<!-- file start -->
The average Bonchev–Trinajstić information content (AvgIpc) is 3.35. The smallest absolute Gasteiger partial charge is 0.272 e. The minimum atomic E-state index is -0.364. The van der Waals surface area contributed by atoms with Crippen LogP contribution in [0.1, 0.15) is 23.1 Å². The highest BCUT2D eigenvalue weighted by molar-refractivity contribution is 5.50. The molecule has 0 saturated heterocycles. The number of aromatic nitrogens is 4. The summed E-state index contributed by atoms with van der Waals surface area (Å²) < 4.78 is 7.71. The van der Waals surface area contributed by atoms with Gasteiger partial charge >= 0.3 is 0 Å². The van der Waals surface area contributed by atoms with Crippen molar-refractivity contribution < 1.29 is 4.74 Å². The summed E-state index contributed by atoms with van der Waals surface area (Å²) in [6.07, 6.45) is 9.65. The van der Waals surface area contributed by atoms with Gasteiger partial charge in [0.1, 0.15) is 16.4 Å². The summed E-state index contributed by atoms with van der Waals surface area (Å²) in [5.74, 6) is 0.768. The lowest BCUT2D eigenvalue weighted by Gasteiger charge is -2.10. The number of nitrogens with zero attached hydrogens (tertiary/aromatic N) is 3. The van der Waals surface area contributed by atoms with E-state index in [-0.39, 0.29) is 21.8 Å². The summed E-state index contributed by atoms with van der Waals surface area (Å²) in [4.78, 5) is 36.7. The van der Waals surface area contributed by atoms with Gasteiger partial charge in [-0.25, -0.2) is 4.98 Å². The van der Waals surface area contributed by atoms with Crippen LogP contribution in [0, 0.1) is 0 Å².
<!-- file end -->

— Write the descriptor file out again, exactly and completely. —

The average Bonchev–Trinajstić information content (AvgIpc) is 3.35. The smallest absolute Gasteiger partial charge is 0.272 e. The minimum atomic E-state index is -0.364. The van der Waals surface area contributed by atoms with Crippen LogP contribution in [0.1, 0.15) is 23.1 Å². The highest BCUT2D eigenvalue weighted by molar-refractivity contribution is 5.50. The molecule has 0 saturated heterocycles. The number of aromatic nitrogens is 4. The summed E-state index contributed by atoms with van der Waals surface area (Å²) < 4.78 is 7.71. The van der Waals surface area contributed by atoms with Gasteiger partial charge >= 0.3 is 0 Å². The van der Waals surface area contributed by atoms with Crippen molar-refractivity contribution < 1.29 is 4.74 Å². The summed E-state index contributed by atoms with van der Waals surface area (Å²) in [6.07, 6.45) is 9.65. The van der Waals surface area contributed by atoms with Gasteiger partial charge in [0.1, 0.15) is 16.4 Å². The summed E-state index contributed by atoms with van der Waals surface area (Å²) in [5.74, 6) is 0.768. The lowest BCUT2D eigenvalue weighted by Gasteiger charge is -2.10. The number of nitrogens with zero attached hydrogens (tertiary/aromatic N) is 3. The van der Waals surface area contributed by atoms with E-state index in [-0.39, 0.29) is 21.8 Å². The summed E-state index contributed by atoms with van der Waals surface area (Å²) in [4.78, 5) is 36.7. The van der Waals surface area contributed by atoms with Gasteiger partial charge in [-0.25, -0.2) is 4.98 Å². The van der Waals surface area contributed by atoms with Crippen LogP contribution in [0, 0.1) is 0 Å².